Doth the Bear defecate upon the woodland?

Ness.'s picture

Doth the Time magazine person of the year wear a funny hat?  Yup  ... and deez markits iz rigged.

CoonT's picture

Is the America of today, the Germany of the 30's? Isn't that what brought Hitler into power; the public's outrage at the corruption of "the money changers," and what they did to the finances of their country.

Do you think a time will come, when America will witness a re-emergence of the Holocaust (like a holocaust 2.0, if you will) but this time they will be the one's initiating it?


notquantumdum's picture

I [especially] hate to admit it on ZH, but it is still apparently possible for the little guy to trade this [apparently totally rigged] market for a profit, even now, according to my portfolio [for now, until it gets smashed in the future, due to . . . ?].

It just requires [MUCH] more effort than it would have without those A-Holes.  Don't give up, but pay attention.

The little player is almost infinitely more nimble than the big one, if you make the right moves.

(After all, think about it.  Isn't it quite easy to front-run the Titanic before it completes a turn?!!!  ['If only you can see that it is happening -- which can sometimes be a big "if" in the new-normal, apparently.])

Rehab Willie's picture

Canada will be Belgium soon, another battlefield for TPTB.

general ambivalent's picture

You mean due to voiced opposition to the black market? Or can you elaborate...

ThisIsBob's picture

If you trade, doesn't matter.  "It ain't the meat, its the motion."

SweetDoug's picture




Don't forget!


Date: April 2011

Amount: $56 million

Behavior: JPMorgan was one of several banks called out in a class-action lawsuit for overcharging or wrongfully foreclosing on active-duty military personnel. The company apologized, paid out $27 million in cash, cut interest rates on home loans and returned houses that were wrongfully foreclosed upon.
adual shift to inflation from deflation

Date: June 2011

Amount: $153.6 million

Behavior: The Securities and Exchange Commission sued JPMorgan for misleading buyers by allegedly failing to inform investors that a hedge fund assisted in picking and betting against securities in a collateralized debt obligation JPMorgan had sold in 2007. JPMorgan paid $153.6 million to settle the charges without admitting or denying the allegations.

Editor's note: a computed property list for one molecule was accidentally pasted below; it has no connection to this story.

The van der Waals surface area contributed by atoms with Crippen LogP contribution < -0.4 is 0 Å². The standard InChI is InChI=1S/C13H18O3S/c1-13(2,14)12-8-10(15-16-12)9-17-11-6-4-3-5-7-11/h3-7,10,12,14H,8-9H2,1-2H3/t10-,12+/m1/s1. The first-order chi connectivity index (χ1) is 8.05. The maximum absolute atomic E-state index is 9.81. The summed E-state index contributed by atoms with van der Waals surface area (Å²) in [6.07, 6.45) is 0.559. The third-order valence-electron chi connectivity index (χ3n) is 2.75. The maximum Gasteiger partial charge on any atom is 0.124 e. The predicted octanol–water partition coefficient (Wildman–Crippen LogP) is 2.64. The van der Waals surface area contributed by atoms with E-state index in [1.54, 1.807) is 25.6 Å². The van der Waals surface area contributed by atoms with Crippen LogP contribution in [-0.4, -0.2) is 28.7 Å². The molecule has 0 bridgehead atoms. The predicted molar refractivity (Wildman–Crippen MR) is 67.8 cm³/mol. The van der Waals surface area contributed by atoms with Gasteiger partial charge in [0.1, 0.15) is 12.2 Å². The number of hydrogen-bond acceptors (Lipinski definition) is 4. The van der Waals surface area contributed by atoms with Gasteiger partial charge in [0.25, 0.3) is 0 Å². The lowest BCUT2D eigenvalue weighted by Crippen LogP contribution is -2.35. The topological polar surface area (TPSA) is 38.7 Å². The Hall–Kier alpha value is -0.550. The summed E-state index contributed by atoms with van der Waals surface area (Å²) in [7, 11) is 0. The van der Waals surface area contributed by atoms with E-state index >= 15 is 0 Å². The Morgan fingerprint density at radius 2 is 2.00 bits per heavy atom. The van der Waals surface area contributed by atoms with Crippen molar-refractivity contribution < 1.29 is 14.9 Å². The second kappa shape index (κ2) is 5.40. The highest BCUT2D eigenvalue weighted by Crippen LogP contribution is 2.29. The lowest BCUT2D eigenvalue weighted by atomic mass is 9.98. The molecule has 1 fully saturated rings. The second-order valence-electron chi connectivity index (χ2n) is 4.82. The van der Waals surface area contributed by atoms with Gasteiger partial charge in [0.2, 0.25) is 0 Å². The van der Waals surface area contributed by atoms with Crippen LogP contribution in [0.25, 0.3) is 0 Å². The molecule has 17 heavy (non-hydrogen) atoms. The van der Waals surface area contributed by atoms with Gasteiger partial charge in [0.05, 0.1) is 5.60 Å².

Date: July 2011

Amount: $229 Million

Behavior: In response to a suit by federal and state authorities, JPMorgan settled allegations that it rigged the bidding process for reinvesting bond transactions that affected 31 state governments. The bank paid $229 million to settle the charges without admitting or denying the allegations.

Date: August 2011

Amount: $88.3 Million

Behavior: Talk about shady dealings. The Treasury Department alleged the banking giant violated sanction orders by conducting transactions with people or entities tied to Iran, Sudan, Cuba, and Liberia. JPMorgan Chase settled the charges and violations by paying $88.3 million civil penalty.

Date: February 2012

Amount: $5.29 Billion

Behavior: JPMorgan and four other major mortgage servicers agreed to pay a combined $25 billion to settle charges with state attorneys general, the Justice Department, and the Department of Housing and Urban Development relating to what Washington Attorney General Rob McKenna called years of “shoddy loan servicing, illegal robo-signing, and faulty foreclosure processing.” JPMorgan Chase’s share of the settlement came to $5.29 billion.

Date: February 2012

Amount: $110 million

Behavior: Along with Bank of America and a few smaller lenders, JPMorgan settled consumer litigation that claimed the banks processed checks by size—rather than by chronological order—so they could charge unwarranted overdraft fees.

Date: March 2012

Amount: $150 million

Behavior: After being sued by pension funds and investors for investing their funds in a risky structured investment vehicle that failed at the height of the global financial crisis in 2008, JPMorgan settled the suit without admitting wrongdoing.

Date: November 2012

Amount: $296.9 million

Behavior: The Securities and Exchange Commission charged JPMorgan with misleading investors about the quality of mortgages that underlay mortgage-backed securities it sold. The bank settled the charges without admitting or denying guilt.

Date: January 2013

Amount: Unclear

Behavior: Ten banks, including JPMorgan Chase, agreed to an $8.5 billion settlement with the Office of the Comptroller of the Currency and the Federal Reserve over “robo-signing” and other alleged abuses of the foreclosure process. The banks were to pay $3.3 billion to harmed borrowers and provide a combined of $5.2 billion in assistance in the form of principal reductions or mortgage modifications. JPMorgan Chase didn’t disclose its share of the settlement.

Date: March 2013

Amount: $100 million

Behavior: JPMorgan Chase agreed to return $546 million to former customers of MF Global Holdings, the investment firm run by former New Jersey governor Jon Corzine that collapsed in 2011. While it did not admit wrongdoing, JPMorgan had been threatened with a lawsuit if it didn’t return the cash that had been transferred from MF Global during the firm’s chaotic final days.

* * *

Today we can add the following: